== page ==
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In the U.S., you can either become an MD (allopathic medicine) or a DO (osteopathic medicine). Each medical school has its own pre-requisites but for the most part, they're all looking for the same things.
First, complete the required pre-requisite courses during your undergraduate education. These will include: 1 yr of math (including calculus and statistics), 1 yr of chemistry (general and organic with lab component), 1 yr of biological sciences (including lab component), 1 year of physics (including lab component), 1 yr of English. Some schools will require Biochemistry as well. It is worth noting that just because you need to complete these required courses, you can choose to major in something else other than a science field. I know plenty of people who majored in History, English, etc. who went on to very prestigious medical schools.
In addition to these requirements, you should begin to look outside of the classroom for ways to educate yourself on the field of medicine. Schools love students who are well-rounded. So, go out and volunteer at a free clinic in your area, become an officer in a medical-related organization, get involved in a research lab on campus. Bonus points if you get published for your research. Poster presentations look great too. A lot of pre-medical students like to do an international medical missions trip as well. This will open your eyes to a completely new culture and a broadened understanding of people from different backgrounds. These extra-curricular activities are important to growing you into becoming the best physician possible, and schools love students who excel in and out of the classroom.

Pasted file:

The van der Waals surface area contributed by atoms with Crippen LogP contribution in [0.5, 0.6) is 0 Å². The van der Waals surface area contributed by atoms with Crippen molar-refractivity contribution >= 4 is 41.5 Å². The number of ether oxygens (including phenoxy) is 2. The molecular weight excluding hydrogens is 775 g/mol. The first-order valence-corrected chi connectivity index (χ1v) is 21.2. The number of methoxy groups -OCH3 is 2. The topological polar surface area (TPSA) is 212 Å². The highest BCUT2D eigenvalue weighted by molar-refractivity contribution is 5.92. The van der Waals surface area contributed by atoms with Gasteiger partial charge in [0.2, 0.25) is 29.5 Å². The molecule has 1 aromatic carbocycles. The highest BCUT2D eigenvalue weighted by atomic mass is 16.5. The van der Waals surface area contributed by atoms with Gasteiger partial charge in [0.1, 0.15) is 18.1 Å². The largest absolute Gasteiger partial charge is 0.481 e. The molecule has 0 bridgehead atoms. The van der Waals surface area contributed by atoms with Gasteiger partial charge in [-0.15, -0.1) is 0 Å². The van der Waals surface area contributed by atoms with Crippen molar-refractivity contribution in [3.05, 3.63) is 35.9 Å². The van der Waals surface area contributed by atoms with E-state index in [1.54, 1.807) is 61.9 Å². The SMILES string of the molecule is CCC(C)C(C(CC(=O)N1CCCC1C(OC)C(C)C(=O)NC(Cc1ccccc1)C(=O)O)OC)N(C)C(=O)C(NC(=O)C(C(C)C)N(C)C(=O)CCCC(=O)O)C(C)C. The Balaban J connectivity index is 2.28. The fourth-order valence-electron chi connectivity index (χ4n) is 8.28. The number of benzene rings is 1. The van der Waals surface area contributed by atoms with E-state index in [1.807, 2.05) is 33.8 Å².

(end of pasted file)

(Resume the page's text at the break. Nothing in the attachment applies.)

Next step is to prepare for the MCAT. All the math and science classes you were required to take anyway are now going to pay off when you study for the MCAT. I recommend taking a course so that you can stay on track with a study schedule. In general, 30 or above is a competitive MCAT score. The writing section (letter graded) is not as important in the score consideration.
Lastly, you'll need letters of recommendation: 2 from science faculty, 1 from non-science faculty, and maybe 1 or 2 from mentors outside of the classroom (e.g., someone who knows about your volunteer history, your research mentor, etc.).
Now, you're ready to apply to medical schools! The best thing to do is submit your application EARLY. This increases your chances of getting into medical school exponentially, because you'll have more opportunities to interview, which is where you can personally stand out from the other applicants and show them you deserve to be at their school.
Once you get into medical school, the rest of the way is pretty much laid out for you, with Match Day being the most important day of your medical career. Match Day is when you learn what specialty you matched into (i.e., what kind of doctor you will be), and where you'll be practicing for the first 3-8 years of your career. You'll continue to take tests and have to prove yourself and your abilities, and this will be your way of life should you choose to be a doctor. But it is an extremely rewarding profession as well.